Wednesday, May 18, 2016

Spring tour 2016

                     2016 Spring Tour to Gilmore Car Museum

   Our Spring Tour started out with sun and cool weather.  A total of 34 anxious T-Birders gathered at the Lincoln Oasis on Friday morning.  Our tour leaders  Joel and Annie handed out route guides  to our caravan of 17 cars.  There were 11 baby birds, 4 retro birds and 2 modern cars bringing up the rear.

   Our first stop was at the La Porte County Historical Society Museum in Indiana.  A great place to see lots of antiques, 14 "period rooms", plus 30 antique vehicles.  One interesting exhibit was about the famous Indiana Murderess-Belle Gunness.  She corresponded with foreigners, encouraged them to come over to the US.  She then took their money, murdered them and buried them in her backyard. All of these exhibits were spread out on 3 floors in the museum.

   Lunch was in New Carlisle, Indiana at Kate O'Connor's Irish pub.  One of our little birds driven by Ed Levin and Rose experienced some car trouble.  They were assisted at a repair shop by 2 knowledgeable mechanics, who worked on their wheel and had  them back on the road again.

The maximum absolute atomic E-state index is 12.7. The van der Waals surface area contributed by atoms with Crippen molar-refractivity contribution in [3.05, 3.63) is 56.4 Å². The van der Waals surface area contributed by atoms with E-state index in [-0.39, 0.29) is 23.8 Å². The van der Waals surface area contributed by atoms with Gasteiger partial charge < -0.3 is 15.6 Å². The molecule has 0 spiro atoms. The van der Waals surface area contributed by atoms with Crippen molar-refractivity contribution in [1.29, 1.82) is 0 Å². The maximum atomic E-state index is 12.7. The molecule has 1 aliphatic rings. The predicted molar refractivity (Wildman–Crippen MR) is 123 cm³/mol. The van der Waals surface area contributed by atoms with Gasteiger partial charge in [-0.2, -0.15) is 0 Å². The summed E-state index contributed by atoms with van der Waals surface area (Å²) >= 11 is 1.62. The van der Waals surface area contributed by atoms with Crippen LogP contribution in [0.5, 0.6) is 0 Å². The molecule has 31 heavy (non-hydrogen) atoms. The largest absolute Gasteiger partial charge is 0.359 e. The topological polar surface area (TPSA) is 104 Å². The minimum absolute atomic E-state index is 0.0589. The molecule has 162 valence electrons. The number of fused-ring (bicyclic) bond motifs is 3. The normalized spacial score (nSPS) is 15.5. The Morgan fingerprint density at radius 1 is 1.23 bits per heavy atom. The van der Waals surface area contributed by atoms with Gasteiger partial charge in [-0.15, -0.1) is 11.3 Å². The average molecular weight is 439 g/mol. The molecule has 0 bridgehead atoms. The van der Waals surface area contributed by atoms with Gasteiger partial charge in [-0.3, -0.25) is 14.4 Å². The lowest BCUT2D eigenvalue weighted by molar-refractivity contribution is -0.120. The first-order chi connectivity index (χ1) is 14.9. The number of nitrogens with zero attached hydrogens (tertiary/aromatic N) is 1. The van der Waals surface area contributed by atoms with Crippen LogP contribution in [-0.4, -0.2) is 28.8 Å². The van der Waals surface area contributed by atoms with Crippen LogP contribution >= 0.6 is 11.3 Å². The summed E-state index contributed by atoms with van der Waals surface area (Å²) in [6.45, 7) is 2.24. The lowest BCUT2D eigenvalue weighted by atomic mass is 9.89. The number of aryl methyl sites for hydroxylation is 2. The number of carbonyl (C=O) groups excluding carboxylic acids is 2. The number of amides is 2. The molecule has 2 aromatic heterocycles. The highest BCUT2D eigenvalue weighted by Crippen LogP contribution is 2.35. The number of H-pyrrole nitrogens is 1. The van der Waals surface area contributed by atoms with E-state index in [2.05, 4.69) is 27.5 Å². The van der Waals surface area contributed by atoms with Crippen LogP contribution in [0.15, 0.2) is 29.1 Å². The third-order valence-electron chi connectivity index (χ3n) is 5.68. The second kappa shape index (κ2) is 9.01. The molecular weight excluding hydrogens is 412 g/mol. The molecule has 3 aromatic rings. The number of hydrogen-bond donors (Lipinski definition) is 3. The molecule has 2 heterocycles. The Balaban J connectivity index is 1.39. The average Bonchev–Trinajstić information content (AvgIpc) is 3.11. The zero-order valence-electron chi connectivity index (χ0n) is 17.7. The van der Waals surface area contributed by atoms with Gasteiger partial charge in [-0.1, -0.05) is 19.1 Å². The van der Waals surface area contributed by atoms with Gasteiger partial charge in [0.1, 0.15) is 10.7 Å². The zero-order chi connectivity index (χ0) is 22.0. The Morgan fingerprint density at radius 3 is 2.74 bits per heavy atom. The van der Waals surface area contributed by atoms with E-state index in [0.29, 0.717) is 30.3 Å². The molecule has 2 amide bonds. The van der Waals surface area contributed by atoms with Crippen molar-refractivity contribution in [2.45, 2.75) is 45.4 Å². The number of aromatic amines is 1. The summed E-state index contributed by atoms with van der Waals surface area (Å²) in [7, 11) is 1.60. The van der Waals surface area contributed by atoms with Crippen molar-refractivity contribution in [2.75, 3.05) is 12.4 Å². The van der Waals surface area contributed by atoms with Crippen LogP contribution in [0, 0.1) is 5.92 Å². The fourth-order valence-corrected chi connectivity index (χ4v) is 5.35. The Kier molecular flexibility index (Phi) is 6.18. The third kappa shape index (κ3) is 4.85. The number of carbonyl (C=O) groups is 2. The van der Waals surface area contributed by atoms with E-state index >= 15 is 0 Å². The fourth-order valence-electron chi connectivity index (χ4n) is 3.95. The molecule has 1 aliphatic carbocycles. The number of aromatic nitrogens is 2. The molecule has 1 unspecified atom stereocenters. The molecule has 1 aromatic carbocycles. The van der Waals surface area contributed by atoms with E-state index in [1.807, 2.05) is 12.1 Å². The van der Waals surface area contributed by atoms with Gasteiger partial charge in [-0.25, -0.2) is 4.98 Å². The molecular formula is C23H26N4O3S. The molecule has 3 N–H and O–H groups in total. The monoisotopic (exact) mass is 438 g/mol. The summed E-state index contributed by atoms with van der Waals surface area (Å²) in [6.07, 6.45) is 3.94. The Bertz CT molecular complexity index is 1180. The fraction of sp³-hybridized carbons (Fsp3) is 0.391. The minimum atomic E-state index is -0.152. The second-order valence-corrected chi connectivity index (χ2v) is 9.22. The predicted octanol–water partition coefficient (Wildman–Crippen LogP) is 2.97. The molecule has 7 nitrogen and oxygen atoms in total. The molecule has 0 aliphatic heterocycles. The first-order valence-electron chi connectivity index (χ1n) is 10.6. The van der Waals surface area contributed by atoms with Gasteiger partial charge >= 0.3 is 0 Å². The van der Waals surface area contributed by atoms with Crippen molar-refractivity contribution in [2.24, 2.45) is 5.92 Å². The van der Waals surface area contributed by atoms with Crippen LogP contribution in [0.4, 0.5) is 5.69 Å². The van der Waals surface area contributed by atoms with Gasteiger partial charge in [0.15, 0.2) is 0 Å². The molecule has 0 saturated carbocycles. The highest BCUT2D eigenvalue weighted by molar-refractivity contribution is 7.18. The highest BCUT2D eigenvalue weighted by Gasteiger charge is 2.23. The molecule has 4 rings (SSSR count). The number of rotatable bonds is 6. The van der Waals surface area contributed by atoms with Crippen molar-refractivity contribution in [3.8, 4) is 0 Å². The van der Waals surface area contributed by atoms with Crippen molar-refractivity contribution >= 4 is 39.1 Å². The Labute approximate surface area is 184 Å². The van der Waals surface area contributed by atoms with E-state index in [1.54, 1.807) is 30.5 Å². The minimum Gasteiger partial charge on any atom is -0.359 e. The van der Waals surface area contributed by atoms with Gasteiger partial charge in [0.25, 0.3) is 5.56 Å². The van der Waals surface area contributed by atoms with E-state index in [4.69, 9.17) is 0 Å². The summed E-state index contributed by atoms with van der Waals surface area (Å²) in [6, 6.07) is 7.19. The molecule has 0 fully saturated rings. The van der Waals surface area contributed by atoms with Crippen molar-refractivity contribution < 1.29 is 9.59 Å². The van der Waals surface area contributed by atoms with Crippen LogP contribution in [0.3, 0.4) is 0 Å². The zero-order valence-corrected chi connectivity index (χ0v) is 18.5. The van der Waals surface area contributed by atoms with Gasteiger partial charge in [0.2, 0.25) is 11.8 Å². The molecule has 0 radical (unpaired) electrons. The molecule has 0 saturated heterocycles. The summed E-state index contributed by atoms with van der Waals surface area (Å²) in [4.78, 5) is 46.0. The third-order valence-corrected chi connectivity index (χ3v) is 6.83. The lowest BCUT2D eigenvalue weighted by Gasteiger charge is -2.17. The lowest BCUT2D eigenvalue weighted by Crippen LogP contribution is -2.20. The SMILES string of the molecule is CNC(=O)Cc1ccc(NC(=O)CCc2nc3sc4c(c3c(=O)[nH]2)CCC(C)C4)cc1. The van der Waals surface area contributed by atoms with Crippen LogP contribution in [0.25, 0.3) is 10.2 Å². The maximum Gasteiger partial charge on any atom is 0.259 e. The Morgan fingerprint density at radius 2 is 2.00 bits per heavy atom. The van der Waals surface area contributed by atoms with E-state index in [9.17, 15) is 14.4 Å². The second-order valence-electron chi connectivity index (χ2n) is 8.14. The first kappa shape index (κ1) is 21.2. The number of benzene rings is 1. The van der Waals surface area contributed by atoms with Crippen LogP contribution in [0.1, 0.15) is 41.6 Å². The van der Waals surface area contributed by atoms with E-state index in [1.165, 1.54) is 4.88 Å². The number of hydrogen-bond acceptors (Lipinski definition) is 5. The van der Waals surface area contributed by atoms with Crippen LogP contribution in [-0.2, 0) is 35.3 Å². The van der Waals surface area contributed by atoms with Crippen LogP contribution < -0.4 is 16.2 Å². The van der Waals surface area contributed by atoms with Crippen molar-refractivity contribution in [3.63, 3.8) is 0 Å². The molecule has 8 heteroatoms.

Following lunch we were treated to some wine tasting at the St. Julian Winery in Paw Paw, Michigan.  We were also given a tour of the family owned winery.  Some purchases were made and we continued on to our final destination, the "hotel" in Kalamazoo, Michigan.  Everyone settled in and met in the hospitality room for pizza, salad, drinks and socializing.

   Saturday morning brought more "cool" weather, giving the baby birds no chance of ever overheating. Rain was even added to the mix of weather.  After a complimentary breakfast the group headed out to the Gilmore Car Museum in Hickory Corners,  Michigan.  This is truly a great museum spread out over a 90 acre campus.  It contained  1 large building and smaller barns, all with fabulous displays.  There are over 400 extraordinary vehicles that date from the birth of the automobile to present day.  Included also, was a re-creation of a 1930's Shell gas station and a 1940's restored historic roadside diner.  We could not buy gas for 18 cents a gallon at the station, but we could eat at the diner.  It was open for business.  This museum housed cars that were restored to excellence.  It was a car lover's dream and of course, there was a baby bird on display.